Fremont Argus My Word: Traffic tickets — to cure paralysis?
By Don C. Reed
Posted: 03/23/2011 04:00:00 PM PDT
Updated: 03/24/2011 10:31:31 AM PDT
ASSEMBLY BILL 190, introduced by Assemblyman Bob Wieckowski, D-Fremont, would tack a $3 fine onto every reckless driving ticket in California — the money to go into the Roman Reed Spinal Cord Injury Research Act.
Although small ($1.5 million a year), the Roman Reed Act has been great for California. Even judged by financial terms alone it was profitable. Over 10 years, its investment of $14.6 million in research dollars attracted an additional $63.8 million to California from the National Institutes of Health and other outside sources: New money and jobs.
We have had tremendous successes, from the famous paralyzed rats that walked again (featured on CBS’ “60 Minutes”) to 175 published scientific papers, to new methods of rehabilitative exercise, as well as efforts to ease bone loss and chronic pain, restore bowel and bladder control, and much more.
Times being what they are, legislators last year reluctantly removed the small amount of public funding ($1.5 million a year) it took to run “Roman’s Law.”
Privately, legislators in both parties told us to keep fighting, find a way to keep the program alive. They know what a cure could mean to California’s 500,000 paralyzed residents. Financial costs alone are staggering: A spinal cord injury means medical bills around $775,000 in the first year alone. Since few people have that kind of money, they turn to the government for help through Medi-Cal and Medicare.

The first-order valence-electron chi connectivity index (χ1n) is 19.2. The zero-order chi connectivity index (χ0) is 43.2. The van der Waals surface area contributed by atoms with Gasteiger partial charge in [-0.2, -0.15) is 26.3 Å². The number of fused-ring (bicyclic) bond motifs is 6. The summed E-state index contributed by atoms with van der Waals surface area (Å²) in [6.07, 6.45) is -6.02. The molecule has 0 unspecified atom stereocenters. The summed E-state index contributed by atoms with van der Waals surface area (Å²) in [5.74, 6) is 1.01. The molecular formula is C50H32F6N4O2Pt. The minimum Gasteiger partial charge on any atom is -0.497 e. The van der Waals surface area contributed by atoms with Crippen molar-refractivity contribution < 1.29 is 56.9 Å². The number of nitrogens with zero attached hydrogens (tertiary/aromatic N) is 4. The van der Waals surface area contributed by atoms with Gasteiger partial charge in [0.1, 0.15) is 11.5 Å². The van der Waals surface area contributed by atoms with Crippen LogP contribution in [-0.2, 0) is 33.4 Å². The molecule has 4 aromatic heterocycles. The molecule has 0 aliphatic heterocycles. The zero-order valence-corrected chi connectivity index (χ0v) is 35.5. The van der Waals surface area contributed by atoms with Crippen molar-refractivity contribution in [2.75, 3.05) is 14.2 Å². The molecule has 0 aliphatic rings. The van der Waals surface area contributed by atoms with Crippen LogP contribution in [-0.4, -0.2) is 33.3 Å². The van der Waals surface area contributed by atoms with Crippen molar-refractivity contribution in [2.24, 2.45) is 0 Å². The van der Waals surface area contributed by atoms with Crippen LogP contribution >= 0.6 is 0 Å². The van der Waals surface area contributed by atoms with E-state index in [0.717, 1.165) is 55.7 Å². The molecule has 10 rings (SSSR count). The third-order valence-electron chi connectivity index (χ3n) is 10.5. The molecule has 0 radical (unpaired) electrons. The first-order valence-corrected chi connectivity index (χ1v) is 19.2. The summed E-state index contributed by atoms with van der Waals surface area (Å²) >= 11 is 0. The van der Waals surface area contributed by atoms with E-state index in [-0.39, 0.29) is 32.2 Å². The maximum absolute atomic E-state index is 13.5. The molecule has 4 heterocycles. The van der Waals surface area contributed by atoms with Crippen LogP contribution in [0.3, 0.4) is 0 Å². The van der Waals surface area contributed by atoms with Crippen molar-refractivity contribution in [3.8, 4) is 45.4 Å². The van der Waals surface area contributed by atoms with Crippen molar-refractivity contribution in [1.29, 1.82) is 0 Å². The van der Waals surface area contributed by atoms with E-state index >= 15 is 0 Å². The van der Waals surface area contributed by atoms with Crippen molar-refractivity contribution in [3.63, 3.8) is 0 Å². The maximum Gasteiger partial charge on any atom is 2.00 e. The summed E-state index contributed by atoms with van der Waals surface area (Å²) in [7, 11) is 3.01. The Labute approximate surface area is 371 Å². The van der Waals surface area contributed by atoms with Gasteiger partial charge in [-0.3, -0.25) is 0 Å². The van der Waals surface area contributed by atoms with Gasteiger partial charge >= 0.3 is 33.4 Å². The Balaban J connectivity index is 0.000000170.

Beloved by both Republican and Democratic legislators, “Roman’s Law” was twice renewed by near-unanimous votes of the Assembly and Senate.
Don’t let the program die, the legislators said.
So, we found a way. It wasn’t original, but we borrowed from the examples of seven states — Florida, Kentucky, Illinois, Missouri, New Jersey, New York and South Carolina — all of whom fund spinal cord injury research with traffic violations.
We are asking only $3, and nothing from safe drivers at all.
A vote of epic proportions will be taken April 5 at the Public Safety Committee in Sacramento. A yes vote means the dreams of millions of paralyzed Americans have a chance to come true in our lifetime. A no vote may delay cure for generations.
The vote will be difficult. Some in the committee have expressed concern about funding new laws by fines, which is a legitimate concern.
But reckless driving causes paralysis; roughly 46 percent of all spinal cord injuries are caused by car crashes.
Polluters are charged fines to clean up toxic wastes they leave; tobacco corporations must pay to make up for damage done. Why should reckless drivers not pay just a little bit — to fix a problem that they cause?
Fremont resident Don C. Reed is the citizen-sponsor of the Roman Reed Spinal Cord Injury Research Act. He and his son Roman Reed, paralyzed in a 1994 college football accident and who was the inspiration for the California law, are dedicated to the cure of paralysis and other forms of chronic disease and disability.